The raison d’etre of our one and only Jewish homeland, 75 years young, is aliyah.
Even as I write, thousands of Russian-speaking Jews are trying to make their way here – about 70,000 in just the past year.
From my personal involvement, the majority of this new wave are “Zera Yisrael” (literally, Seed of Israel) – either halachically Jewish or with close Jewish roots, whom the War in Ukraine, but ultimately God, has awakened in them a desire to rejoin the Jewish People now in our Land, after decades of Soviet – enforced disconnect.
They have chosen Israel over other countries of refuge, and, as in the past, those without real connection will not stay here long.
This aliyah is the biggest story of modern Israel, even if it is eclipsed by our internal and external struggles.
This week on Yom HaAtzmaut, this story came home to our backyard, in the form of 125 new Russian-speaking Olim in their 20’s and 30’s, many just a few months in Israel.
Shishi Shabbat Yisraeli’s traditional Independence Day hike and BBQ was especially joyful and meaningful this year.
Two busloads of enthusiastic, talented and hugely appreciative young Olim walked the Path of the Patriarchs (“Derech HaAvot“) and explored sites throughout Gush Etzion, which fell defending Jerusalem, one day before Israeli Independence was declared.
At the “Lone Oak” (which is no longer lonely) in Alon Shvut, our big group was met warmly by Mayor Shlomo Neeman , who was himself born in Birobidzan, Siberia – where the Soviets tried to create an alternative Jewish Autonomous Republic and hugely failed.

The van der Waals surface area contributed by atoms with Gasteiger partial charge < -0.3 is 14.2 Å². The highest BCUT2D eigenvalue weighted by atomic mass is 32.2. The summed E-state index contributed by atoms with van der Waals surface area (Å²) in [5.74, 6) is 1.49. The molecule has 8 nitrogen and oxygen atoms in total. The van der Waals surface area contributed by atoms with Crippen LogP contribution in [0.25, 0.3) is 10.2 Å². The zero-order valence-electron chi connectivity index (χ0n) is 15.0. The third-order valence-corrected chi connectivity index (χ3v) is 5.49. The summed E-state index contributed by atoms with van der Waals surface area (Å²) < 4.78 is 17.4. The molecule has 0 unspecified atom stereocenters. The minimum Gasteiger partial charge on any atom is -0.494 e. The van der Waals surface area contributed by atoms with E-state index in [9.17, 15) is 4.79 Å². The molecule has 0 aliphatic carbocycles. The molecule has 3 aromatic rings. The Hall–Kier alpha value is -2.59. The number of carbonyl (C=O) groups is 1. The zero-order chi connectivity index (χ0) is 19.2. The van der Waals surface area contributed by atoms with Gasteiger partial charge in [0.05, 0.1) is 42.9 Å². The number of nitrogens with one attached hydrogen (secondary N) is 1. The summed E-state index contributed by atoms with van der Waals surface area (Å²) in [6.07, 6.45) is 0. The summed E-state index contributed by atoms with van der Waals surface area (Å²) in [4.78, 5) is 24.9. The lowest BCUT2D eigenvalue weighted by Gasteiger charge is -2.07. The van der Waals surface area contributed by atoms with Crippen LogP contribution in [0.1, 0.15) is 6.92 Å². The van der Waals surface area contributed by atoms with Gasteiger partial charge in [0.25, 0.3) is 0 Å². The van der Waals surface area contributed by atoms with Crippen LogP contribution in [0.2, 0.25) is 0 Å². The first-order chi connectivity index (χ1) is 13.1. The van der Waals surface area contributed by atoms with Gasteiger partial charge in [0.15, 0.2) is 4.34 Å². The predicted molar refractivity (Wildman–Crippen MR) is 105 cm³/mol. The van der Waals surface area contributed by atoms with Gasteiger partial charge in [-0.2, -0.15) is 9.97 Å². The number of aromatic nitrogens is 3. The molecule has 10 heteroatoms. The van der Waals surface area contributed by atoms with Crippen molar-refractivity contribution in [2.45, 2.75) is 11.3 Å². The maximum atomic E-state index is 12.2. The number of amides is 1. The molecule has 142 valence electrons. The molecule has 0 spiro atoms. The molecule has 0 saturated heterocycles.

Instead, Shlomo, a rabbi and long-time Jewish educator and public activist, is helping the real Jewish homeland prosper, to the benefit of its Russian-speaking community and all the rest of us.
Another significant, devoted player in Soviet Jewish history, Rabbi Joe Schonwald, came to visit the group at our house. He shared his family’s personal story in the Shoah – the price of not having Israel – and his work with young FSU Jews after the fall of the Soviet Union. He urged these new, young Olim, who listened intently, to perceive Israel and their lives here not only intellectually, but with their hearts, to feel their innate connection to their fellow Israelis and the miracles that surround us, and blessed them that they share their stories of Aliyah with their children and grandchildren.
Our wonderful SSY team – all recent Olim themselves – ran games and icebreakers, we sang in Hebrew and Russian, met many new friends, and ended the day with a song by our PhD guitarist soldier Tal, who will be contributing his brains to the Israeli Air Force beginning next month.
זה היום עשה ה’, נגילה ונשמחה בו!!
“This is the day that God has made,” we sang en masse in our musical Hallel in the Neve Daniel shul on Yom HaAtzmaut morning. “We are hugely glad and joyful in it!”
Mazal Tov to our precious nation!